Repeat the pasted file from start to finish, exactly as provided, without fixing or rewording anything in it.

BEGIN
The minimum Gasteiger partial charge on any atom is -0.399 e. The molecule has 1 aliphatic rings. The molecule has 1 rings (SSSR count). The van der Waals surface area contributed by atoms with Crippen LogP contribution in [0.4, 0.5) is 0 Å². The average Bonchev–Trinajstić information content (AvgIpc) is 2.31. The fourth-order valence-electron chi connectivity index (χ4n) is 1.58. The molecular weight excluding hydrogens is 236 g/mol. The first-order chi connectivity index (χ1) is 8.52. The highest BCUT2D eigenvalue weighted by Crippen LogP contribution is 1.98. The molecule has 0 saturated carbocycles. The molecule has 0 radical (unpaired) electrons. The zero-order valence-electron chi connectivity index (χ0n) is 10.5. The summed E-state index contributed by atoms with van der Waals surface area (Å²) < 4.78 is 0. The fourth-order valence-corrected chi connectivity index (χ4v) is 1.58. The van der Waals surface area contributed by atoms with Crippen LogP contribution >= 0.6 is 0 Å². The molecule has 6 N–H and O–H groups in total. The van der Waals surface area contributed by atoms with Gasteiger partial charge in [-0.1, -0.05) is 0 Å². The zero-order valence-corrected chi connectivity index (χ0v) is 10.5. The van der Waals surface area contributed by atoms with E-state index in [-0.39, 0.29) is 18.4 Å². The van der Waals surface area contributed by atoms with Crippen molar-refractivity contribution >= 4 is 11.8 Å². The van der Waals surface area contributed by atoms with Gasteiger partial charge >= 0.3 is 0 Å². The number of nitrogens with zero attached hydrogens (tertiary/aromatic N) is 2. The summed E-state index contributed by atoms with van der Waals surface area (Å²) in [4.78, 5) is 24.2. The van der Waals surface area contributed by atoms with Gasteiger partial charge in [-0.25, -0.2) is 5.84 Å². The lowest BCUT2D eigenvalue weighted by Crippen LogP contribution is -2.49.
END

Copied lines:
The minimum Gasteiger partial charge on any atom is -0.399 e. The molecule has 1 aliphatic rings. The molecule has 1 rings (SSSR count). The van der Waals surface area contributed by atoms with Crippen LogP contribution in [0.4, 0.5) is 0 Å². The average Bonchev–Trinajstić information content (AvgIpc) is 2.31. The fourth-order valence-electron chi connectivity index (χ4n) is 1.58. The molecular weight excluding hydrogens is 236 g/mol. The first-order chi connectivity index (χ1) is 8.52. The highest BCUT2D eigenvalue weighted by Crippen LogP contribution is 1.98. The molecule has 0 saturated carbocycles. The molecule has 0 radical (unpaired) electrons. The zero-order valence-electron chi connectivity index (χ0n) is 10.5. The summed E-state index contributed by atoms with van der Waals surface area (Å²) < 4.78 is 0. The fourth-order valence-corrected chi connectivity index (χ4v) is 1.58. The van der Waals surface area contributed by atoms with Crippen LogP contribution >= 0.6 is 0 Å². The molecule has 6 N–H and O–H groups in total. The van der Waals surface area contributed by atoms with Gasteiger partial charge in [-0.1, -0.05) is 0 Å². The zero-order valence-corrected chi connectivity index (χ0v) is 10.5. The van der Waals surface area contributed by atoms with E-state index in [-0.39, 0.29) is 18.4 Å². The van der Waals surface area contributed by atoms with Crippen molar-refractivity contribution >= 4 is 11.8 Å². The van der Waals surface area contributed by atoms with Gasteiger partial charge >= 0.3 is 0 Å². The number of nitrogens with zero attached hydrogens (tertiary/aromatic N) is 2. The summed E-state index contributed by atoms with van der Waals surface area (Å²) in [4.78, 5) is 24.2. The van der Waals surface area contributed by atoms with Gasteiger partial charge in [-0.25, -0.2) is 5.84 Å². The lowest BCUT2D eigenvalue weighted by Crippen LogP contribution is -2.49.